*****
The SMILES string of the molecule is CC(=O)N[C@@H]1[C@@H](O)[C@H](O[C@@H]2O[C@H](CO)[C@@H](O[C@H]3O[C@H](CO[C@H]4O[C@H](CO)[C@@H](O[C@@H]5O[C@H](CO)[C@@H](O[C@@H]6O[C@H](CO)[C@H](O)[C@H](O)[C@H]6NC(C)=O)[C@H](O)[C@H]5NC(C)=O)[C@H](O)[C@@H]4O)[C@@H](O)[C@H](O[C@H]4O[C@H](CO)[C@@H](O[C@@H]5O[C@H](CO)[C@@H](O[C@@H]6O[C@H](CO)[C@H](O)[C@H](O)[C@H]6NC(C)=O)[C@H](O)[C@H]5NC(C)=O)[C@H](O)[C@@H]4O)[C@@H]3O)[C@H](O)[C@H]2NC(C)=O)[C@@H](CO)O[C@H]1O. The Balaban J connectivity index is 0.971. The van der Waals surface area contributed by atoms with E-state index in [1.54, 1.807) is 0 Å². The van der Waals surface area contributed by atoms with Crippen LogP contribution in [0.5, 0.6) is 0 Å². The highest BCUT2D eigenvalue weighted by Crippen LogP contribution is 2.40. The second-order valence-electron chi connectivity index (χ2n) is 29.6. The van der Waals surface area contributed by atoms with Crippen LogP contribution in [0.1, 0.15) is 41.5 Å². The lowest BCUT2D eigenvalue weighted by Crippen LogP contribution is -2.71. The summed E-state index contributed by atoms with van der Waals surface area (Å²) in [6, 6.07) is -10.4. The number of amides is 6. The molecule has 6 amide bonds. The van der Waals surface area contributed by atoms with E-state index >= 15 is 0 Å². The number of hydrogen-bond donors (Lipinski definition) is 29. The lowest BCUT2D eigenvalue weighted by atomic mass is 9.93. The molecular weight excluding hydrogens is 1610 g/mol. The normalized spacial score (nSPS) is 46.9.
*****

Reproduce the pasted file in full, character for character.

The SMILES string of the molecule is CC(=O)N[C@@H]1[C@@H](O)[C@H](O[C@@H]2O[C@H](CO)[C@@H](O[C@H]3O[C@H](CO[C@H]4O[C@H](CO)[C@@H](O[C@@H]5O[C@H](CO)[C@@H](O[C@@H]6O[C@H](CO)[C@H](O)[C@H](O)[C@H]6NC(C)=O)[C@H](O)[C@H]5NC(C)=O)[C@H](O)[C@@H]4O)[C@@H](O)[C@H](O[C@H]4O[C@H](CO)[C@@H](O[C@@H]5O[C@H](CO)[C@@H](O[C@@H]6O[C@H](CO)[C@H](O)[C@H](O)[C@H]6NC(C)=O)[C@H](O)[C@H]5NC(C)=O)[C@H](O)[C@@H]4O)[C@@H]3O)[C@H](O)[C@H]2NC(C)=O)[C@@H](CO)O[C@H]1O. The Balaban J connectivity index is 0.971. The van der Waals surface area contributed by atoms with E-state index in [1.54, 1.807) is 0 Å². The van der Waals surface area contributed by atoms with Crippen LogP contribution in [0.5, 0.6) is 0 Å². The highest BCUT2D eigenvalue weighted by Crippen LogP contribution is 2.40. The second-order valence-electron chi connectivity index (χ2n) is 29.6. The van der Waals surface area contributed by atoms with Crippen LogP contribution in [0.1, 0.15) is 41.5 Å². The lowest BCUT2D eigenvalue weighted by Crippen LogP contribution is -2.71. The summed E-state index contributed by atoms with van der Waals surface area (Å²) in [6, 6.07) is -10.4. The number of amides is 6. The molecule has 6 amide bonds. The van der Waals surface area contributed by atoms with E-state index >= 15 is 0 Å². The number of hydrogen-bond donors (Lipinski definition) is 29. The lowest BCUT2D eigenvalue weighted by atomic mass is 9.93. The molecular weight excluding hydrogens is 1610 g/mol. The normalized spacial score (nSPS) is 46.9.